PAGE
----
Posts Tagged ‘Allen & Co.’
According to reports from the Allen & Co. media summit in Sun Valley Idaho, companies and investors are scrambling to stake out territory in the new world of mobile content.
Media conglomerates, hardware makers and telecommunications carriers are all eyeing the nascent wireless media market, spurred by smartphones like Apple Inc’s iPhone and Research In Motion Co Ltd’s BlackBerry.
Highflying start-ups with strong mobile credentials, such as microblogging site Twitter, have increasingly become the subject of acquisition rumors even as their unproven business models mean a deal is unlikely at this week’s Sun Valley media and technology conference organized by Allen & Co.
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It turns out the media elite aren’t so different from a lot of less affluent people: They think Twitter is a great communications tool, but can’t figure out how the online messaging service is going to make money according to AP reports just in from the Allen & Co. media summit in Valley, Idaho. I say until the so-called media elite figure it out, why don’t you take a crack at it. In this economy, we need innovation and new ideas. It will be worth it.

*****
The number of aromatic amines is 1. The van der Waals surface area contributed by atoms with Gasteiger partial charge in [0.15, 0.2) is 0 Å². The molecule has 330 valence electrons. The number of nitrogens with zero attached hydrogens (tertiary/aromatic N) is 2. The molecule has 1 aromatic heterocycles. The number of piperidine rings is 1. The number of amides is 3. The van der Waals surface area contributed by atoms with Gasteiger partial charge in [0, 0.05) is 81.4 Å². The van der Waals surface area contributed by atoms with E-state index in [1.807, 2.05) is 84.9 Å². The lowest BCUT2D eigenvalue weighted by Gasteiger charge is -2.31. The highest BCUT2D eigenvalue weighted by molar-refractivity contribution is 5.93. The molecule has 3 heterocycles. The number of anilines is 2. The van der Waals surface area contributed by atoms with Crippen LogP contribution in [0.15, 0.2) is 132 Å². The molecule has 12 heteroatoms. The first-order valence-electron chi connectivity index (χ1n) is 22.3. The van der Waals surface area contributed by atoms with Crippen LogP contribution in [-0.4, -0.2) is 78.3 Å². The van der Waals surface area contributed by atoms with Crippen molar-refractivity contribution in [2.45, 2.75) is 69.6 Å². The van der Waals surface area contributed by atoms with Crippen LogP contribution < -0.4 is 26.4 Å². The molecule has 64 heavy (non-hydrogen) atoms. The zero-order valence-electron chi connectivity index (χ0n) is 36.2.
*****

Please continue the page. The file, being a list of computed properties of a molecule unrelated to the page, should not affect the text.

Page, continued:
One of the first sessions focused on how to capitalize on digital media. Twitter quickly became a focal point of the discussion because it has emerged as one of the Internet’s fastest growing services this year.
But Twitter hasn’t attempted to profit from its popularity yet, leaving everyone guessing about how the 3-year-old startup intends to pay its bills after it exhausts its $55 million venture capital.
The participants on the panel moderated by media writer Ken Auletta of The New Yorker magazine predicted Twitter Inc. will face major challenges when the San Francisco-based company finally tries to generate revenue. Reporters were barred from the session — like all other meetings at the media summit — but Auletta confirmed the tenor of the Twitter talk afterward.
Two of the panel participants, veteran media executive Barry Diller and cable television magnate John Malone, reiterated their skepticism about Twitter’s moneymaking potential in separate interviews.